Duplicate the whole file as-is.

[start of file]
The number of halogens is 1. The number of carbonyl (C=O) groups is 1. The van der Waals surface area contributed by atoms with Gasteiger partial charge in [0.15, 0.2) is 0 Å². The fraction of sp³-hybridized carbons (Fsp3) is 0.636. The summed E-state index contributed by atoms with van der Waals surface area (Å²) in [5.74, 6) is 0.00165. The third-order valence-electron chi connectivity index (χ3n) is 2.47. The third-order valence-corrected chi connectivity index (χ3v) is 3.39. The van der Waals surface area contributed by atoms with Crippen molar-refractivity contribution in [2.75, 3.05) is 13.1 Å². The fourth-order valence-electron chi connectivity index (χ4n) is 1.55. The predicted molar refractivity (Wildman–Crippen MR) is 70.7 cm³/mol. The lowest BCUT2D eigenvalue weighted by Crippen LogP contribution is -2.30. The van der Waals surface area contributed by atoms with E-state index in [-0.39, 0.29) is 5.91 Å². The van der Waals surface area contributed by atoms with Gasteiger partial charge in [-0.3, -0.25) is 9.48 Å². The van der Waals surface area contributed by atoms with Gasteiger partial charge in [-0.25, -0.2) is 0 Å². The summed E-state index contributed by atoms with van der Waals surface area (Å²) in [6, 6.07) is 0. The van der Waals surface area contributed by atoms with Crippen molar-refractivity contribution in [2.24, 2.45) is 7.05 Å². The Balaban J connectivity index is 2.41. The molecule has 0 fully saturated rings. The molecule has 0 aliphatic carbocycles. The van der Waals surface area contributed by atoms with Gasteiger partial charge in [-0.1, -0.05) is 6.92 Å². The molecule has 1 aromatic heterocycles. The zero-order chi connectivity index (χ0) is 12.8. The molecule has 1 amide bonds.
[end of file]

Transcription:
The number of halogens is 1. The number of carbonyl (C=O) groups is 1. The van der Waals surface area contributed by atoms with Gasteiger partial charge in [0.15, 0.2) is 0 Å². The fraction of sp³-hybridized carbons (Fsp3) is 0.636. The summed E-state index contributed by atoms with van der Waals surface area (Å²) in [5.74, 6) is 0.00165. The third-order valence-electron chi connectivity index (χ3n) is 2.47. The third-order valence-corrected chi connectivity index (χ3v) is 3.39. The van der Waals surface area contributed by atoms with Crippen molar-refractivity contribution in [2.75, 3.05) is 13.1 Å². The fourth-order valence-electron chi connectivity index (χ4n) is 1.55. The predicted molar refractivity (Wildman–Crippen MR) is 70.7 cm³/mol. The lowest BCUT2D eigenvalue weighted by Crippen LogP contribution is -2.30. The van der Waals surface area contributed by atoms with E-state index in [-0.39, 0.29) is 5.91 Å². The van der Waals surface area contributed by atoms with Gasteiger partial charge in [-0.3, -0.25) is 9.48 Å². The van der Waals surface area contributed by atoms with Gasteiger partial charge in [-0.25, -0.2) is 0 Å². The summed E-state index contributed by atoms with van der Waals surface area (Å²) in [6, 6.07) is 0. The van der Waals surface area contributed by atoms with Crippen molar-refractivity contribution in [2.24, 2.45) is 7.05 Å². The Balaban J connectivity index is 2.41. The molecule has 0 fully saturated rings. The molecule has 0 aliphatic carbocycles. The van der Waals surface area contributed by atoms with Gasteiger partial charge in [-0.1, -0.05) is 6.92 Å². The molecule has 1 aromatic heterocycles. The zero-order chi connectivity index (χ0) is 12.8. The molecule has 1 amide bonds.